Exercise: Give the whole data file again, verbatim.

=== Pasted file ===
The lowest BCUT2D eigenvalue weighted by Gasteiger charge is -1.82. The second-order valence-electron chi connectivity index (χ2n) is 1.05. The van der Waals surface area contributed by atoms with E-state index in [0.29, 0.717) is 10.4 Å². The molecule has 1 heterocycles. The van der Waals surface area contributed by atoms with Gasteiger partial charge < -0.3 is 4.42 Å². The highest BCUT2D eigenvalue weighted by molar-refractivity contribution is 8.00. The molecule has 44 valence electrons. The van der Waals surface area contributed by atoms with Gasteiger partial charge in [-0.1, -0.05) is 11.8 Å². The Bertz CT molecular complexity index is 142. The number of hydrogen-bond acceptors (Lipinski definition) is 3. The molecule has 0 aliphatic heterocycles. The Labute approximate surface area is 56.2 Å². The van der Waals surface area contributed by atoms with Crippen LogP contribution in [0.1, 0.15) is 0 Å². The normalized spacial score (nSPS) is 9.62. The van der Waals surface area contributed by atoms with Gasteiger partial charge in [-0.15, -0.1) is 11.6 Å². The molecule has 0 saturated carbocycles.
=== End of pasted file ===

The lowest BCUT2D eigenvalue weighted by Gasteiger charge is -1.82. The second-order valence-electron chi connectivity index (χ2n) is 1.05. The van der Waals surface area contributed by atoms with E-state index in [0.29, 0.717) is 10.4 Å². The molecule has 1 heterocycles. The van der Waals surface area contributed by atoms with Gasteiger partial charge < -0.3 is 4.42 Å². The highest BCUT2D eigenvalue weighted by molar-refractivity contribution is 8.00. The molecule has 44 valence electrons. The van der Waals surface area contributed by atoms with Gasteiger partial charge in [-0.1, -0.05) is 11.8 Å². The Bertz CT molecular complexity index is 142. The number of hydrogen-bond acceptors (Lipinski definition) is 3. The molecule has 0 aliphatic heterocycles. The Labute approximate surface area is 56.2 Å². The van der Waals surface area contributed by atoms with Crippen LogP contribution in [0.1, 0.15) is 0 Å². The normalized spacial score (nSPS) is 9.62. The van der Waals surface area contributed by atoms with Gasteiger partial charge in [-0.15, -0.1) is 11.6 Å². The molecule has 0 saturated carbocycles.